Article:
A breezy, information-packed, visually attractive explanation of an important elementary school science topic.

THE REASON FOR THE SEASONS

From the Joulia Copernicus series

Joulia Copernicus, a young scientist in a white lab coat and safety goggles, returns to help readers learn why seasons exist.

In the jaunty first-person narration readers will remember from series opener It’s a Round, Round World! (2019), Joulia tells why many think the Earth has seasons: its orbit around the sun and its rotation. She demonstrates why these theories are incorrect and then introduces the answer: the role of Earth’s tilt. The logical structure starts with misconceptions and moves toward understanding, but it is the full-color illustrations, bristling with fun details pertaining to the seasons and anthropomorphic planetary bodies, that make this book stand out. Joulia’s obvious enthusiasm, accessible language, and the use of sequential visual formats actively involve kids in thinking about scientific concepts. The last page explains how Johannes Kepler’s discovery about 400 years ago regarding the Earth’s path has led to some of our confusion and also gives instructions for a simple experiment. Joulia presents white, as do the two other humans depicted. While other, diverse characters would be welcome, it’s good to see a capable girl excited about science. The seasons are those readers in the northern U.S. will recognize, although Joulia explains how variations occur near the equator and in the Southern Hemisphere.

A breezy, information-packed, visually attractive explanation of an important elementary school science topic. (Informational picture book. 6-8)

Pub Date: Feb. 11, 2020

ISBN: 978-1-63592-136-6

Page Count: 40

Publisher: Boyds Mills

Review Posted Online: Dec. 18, 2019

Kirkus Reviews Issue: Jan. 15, 2020

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A good overview of this complex, essential organ, with an energetic seasoning of silliness.

THE BRAIN IS KIND OF A BIG DEAL

An introduction to the lead guitar and vocalist for the Brainiacs—the human brain.

The brain (familiar to readers of Seluk’s “The Awkward Yeti” webcomic, which spun off the adult title Heart and Brain, 2015) looks like a dodgeball with arms and legs—pinkish, sturdy, and roundish, with a pair of square-framed spectacles bestowing an air of importance and hipness. Other organs of the body—tongue, lungs, stomach, muscle, and heart—are featured as members of the brain’s rock band (the verso of the dust jacket is a poster of the band). Seluk’s breezy, conversational prose and brightly colored, boldly outlined cartoon illustrations deliver basic information. The brain’s role in keeping the heart beating and other automatic functions, directing body movements, interpreting sights and sounds, remembering smells and tastes, and regulating sleep and hunger are all explained, prose augmented by dialogue balloons and information sidebars. Seluk points out, importantly, that feelings originate in the brain: “You can control how you react…but your feelings happen no matter what.” The parodied album covers on the front endpapers (including the Beatles, Pink Floyd, Green Day, Run DMC, Queen, Nirvana) will amuse parents—or at least grandparents—and the rear endpapers serve up band members’ clever social media and texting screenshots. Backmatter includes a glossary and further brain trivia but no resources or bibliography.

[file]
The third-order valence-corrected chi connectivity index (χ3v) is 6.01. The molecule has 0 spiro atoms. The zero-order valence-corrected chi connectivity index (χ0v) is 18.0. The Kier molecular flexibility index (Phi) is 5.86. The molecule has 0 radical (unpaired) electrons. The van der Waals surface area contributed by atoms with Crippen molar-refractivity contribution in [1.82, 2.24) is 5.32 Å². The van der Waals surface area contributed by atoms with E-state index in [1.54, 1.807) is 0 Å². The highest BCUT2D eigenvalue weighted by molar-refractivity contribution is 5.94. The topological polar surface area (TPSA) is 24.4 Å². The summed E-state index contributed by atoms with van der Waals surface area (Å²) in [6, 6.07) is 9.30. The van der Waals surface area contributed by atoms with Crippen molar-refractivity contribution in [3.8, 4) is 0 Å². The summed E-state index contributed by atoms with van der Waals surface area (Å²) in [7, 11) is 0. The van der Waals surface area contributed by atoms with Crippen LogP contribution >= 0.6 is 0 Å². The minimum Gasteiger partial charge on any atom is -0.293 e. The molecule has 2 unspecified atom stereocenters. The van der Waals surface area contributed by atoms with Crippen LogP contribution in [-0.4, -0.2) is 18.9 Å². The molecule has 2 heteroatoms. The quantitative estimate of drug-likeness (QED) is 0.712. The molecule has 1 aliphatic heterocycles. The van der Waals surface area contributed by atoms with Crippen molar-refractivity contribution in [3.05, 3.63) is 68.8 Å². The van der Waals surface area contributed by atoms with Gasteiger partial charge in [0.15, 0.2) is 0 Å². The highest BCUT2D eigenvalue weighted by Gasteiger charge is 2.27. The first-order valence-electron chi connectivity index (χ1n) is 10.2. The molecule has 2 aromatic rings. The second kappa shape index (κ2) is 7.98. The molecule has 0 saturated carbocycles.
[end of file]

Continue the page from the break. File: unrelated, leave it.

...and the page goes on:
A good overview of this complex, essential organ, with an energetic seasoning of silliness. (Informational picture book. 6-8)

Pub Date: Oct. 1, 2019

ISBN: 978-1-338-16700-9

Page Count: 40

Publisher: Orchard/Scholastic

Review Posted Online: June 23, 2019

Kirkus Reviews Issue: July 15, 2019

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A winning heads up for younger readers just becoming aware of the wider natural world.

DON'T LET THEM DISAPPEAR

An appeal to share concern for 12 familiar but threatened, endangered, or critically endangered animal species.

The subjects of Marino’s intimate, close-up portraits—fairly naturalistically rendered, though most are also smiling, glancing up at viewers through human eyes, and posed at rest with a cute youngling on lap or flank—steal the show. Still, Clinton’s accompanying tally of facts about each one’s habitat and daily routines, to which the title serves as an ongoing refrain, adds refreshingly unsentimental notes: “A single giraffe kick can kill a lion!”; “[S]hivers of whale sharks can sense a drop of blood if it’s in the water nearby, though they eat mainly plankton.” Along with tucking in collective nouns for each animal (some not likely to be found in major, or any, dictionaries: an “embarrassment” of giant pandas?), the author systematically cites geographical range, endangered status, and assumed reasons for that status, such as pollution, poaching, or environmental change. She also explains the specific meaning of “endangered” and some of its causes before closing with a set of doable activities (all uncontroversial aside from the suggestion to support and visit zoos) and a list of international animal days to celebrate.

A winning heads up for younger readers just becoming aware of the wider natural world. (Informational picture book. 6-8)

Pub Date: April 2, 2019

ISBN: 978-0-525-51432-9

Page Count: 40

Publisher: Philomel

Review Posted Online: Jan. 28, 2019

Kirkus Reviews Issue: Feb. 15, 2019

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